ALBANY, N.Y. (AP) — New York has doled out $250 million so far from a $2 billion fund targeted at workers who are in the country illegally and have been excluded from other COVID-19 unemployment benefit programs, the state's governor said Friday.
Gov. Kathy Hochul said the state is reviewing an additional $600 million in benefits it could release by the end of September.
The program launched Aug. 31 and has received applications from over 90,000 New Yorkers. About a third of applications were submitted in Spanish.
Hochul said 50,000 have been approved so far.
Payments are going out sooner than the estimated time frame of six to eight weeks, according to Hochul.
“The Excluded Workers Fund is a critical lifeline to thousands of New Yorkers who were an integral part of keeping our state running during the worst moments of the pandemic, and that’s why I have pushed to make sure we get money out the door as quickly as possible,” Hochul said.
Applicants can apply online and call the state Labor Department's call center for assistance.
Manuel Castro, executive director of new immigrant community empowerment, said his organization has been hosting daily clinics to assist hundreds of immigrant workers and their families apply to the Excluded Worker Fund.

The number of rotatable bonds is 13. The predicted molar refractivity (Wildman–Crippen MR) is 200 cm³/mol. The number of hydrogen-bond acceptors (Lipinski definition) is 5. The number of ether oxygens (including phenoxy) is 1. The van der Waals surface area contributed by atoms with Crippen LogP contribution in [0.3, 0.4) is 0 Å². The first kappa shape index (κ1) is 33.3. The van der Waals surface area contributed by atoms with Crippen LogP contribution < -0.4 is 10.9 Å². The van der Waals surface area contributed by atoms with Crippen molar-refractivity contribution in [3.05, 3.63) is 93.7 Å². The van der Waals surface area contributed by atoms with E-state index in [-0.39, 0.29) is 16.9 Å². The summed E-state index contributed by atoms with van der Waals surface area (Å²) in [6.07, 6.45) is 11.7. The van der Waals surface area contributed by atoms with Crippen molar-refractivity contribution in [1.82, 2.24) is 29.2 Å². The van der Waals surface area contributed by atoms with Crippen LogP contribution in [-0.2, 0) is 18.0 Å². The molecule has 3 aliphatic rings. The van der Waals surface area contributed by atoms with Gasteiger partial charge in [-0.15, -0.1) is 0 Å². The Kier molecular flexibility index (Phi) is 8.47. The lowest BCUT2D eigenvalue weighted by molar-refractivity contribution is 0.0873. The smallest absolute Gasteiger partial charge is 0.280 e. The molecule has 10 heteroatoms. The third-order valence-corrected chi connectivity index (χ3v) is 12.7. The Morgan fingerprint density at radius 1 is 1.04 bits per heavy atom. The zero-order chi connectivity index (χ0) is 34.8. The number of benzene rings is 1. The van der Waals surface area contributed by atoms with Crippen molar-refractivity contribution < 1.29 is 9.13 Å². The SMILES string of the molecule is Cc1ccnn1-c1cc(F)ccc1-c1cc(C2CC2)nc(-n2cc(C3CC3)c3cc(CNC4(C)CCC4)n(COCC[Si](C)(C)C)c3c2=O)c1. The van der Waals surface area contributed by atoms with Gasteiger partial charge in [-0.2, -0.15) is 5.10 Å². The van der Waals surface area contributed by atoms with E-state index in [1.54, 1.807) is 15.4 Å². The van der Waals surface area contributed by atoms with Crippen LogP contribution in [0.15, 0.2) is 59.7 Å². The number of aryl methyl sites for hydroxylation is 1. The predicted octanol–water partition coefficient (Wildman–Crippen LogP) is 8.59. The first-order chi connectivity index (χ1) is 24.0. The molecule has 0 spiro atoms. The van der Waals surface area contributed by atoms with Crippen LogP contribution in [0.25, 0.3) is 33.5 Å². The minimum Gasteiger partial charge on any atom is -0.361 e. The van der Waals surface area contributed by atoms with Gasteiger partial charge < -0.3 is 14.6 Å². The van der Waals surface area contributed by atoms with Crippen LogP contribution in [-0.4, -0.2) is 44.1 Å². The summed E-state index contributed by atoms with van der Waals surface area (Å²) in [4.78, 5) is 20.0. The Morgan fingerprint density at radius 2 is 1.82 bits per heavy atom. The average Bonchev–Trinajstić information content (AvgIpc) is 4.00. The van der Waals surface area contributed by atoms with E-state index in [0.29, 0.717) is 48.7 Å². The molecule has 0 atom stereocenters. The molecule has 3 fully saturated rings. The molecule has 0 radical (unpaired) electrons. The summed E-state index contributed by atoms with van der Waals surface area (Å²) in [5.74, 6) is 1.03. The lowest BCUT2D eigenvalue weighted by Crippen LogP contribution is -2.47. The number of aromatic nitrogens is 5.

“When COVID-19 hit, immigrant workers were doing essential jobs on the frontlines in New York City, the epicenter of the pandemic,” Castro said. “But when they lost work, they were excluded from any form of pandemic relief.”
Advocates for such workers said a backlog at the IRS had kept thousands of eligible New Yorkers from obtaining an individual taxpayer identification number needed to apply.
U.S. Sen. Chuck Schumer said Tuesday that applicants can provide proof of a pending individual taxpayer identification number and a stamped W-7 form to apply.
Hochul, the new governor, vowed on her first day in office to focus on getting COVID-19 relief out the door to New Yorkers.
She and others said that such programs, including a rental relief fund of more than $2 billion, failed to get out enough aid to New Yorkers in the final months of former Gov. Andrew Cuomo's administration as he battled allegations he abused his power, including by sexually harassing current and former aides.
“People are just tired or fatigued and they’re looking at government as being dysfunctional,” Hochul said Aug. 26 on NY1′s “Inside City Hall with Errol Louis.”
“Why isn’t the money out for rent relief? Why don’t the excluded workers have their money coming in? Why are small businesses still waiting for assistance?" she said. "So I’ve got my hands on all that.”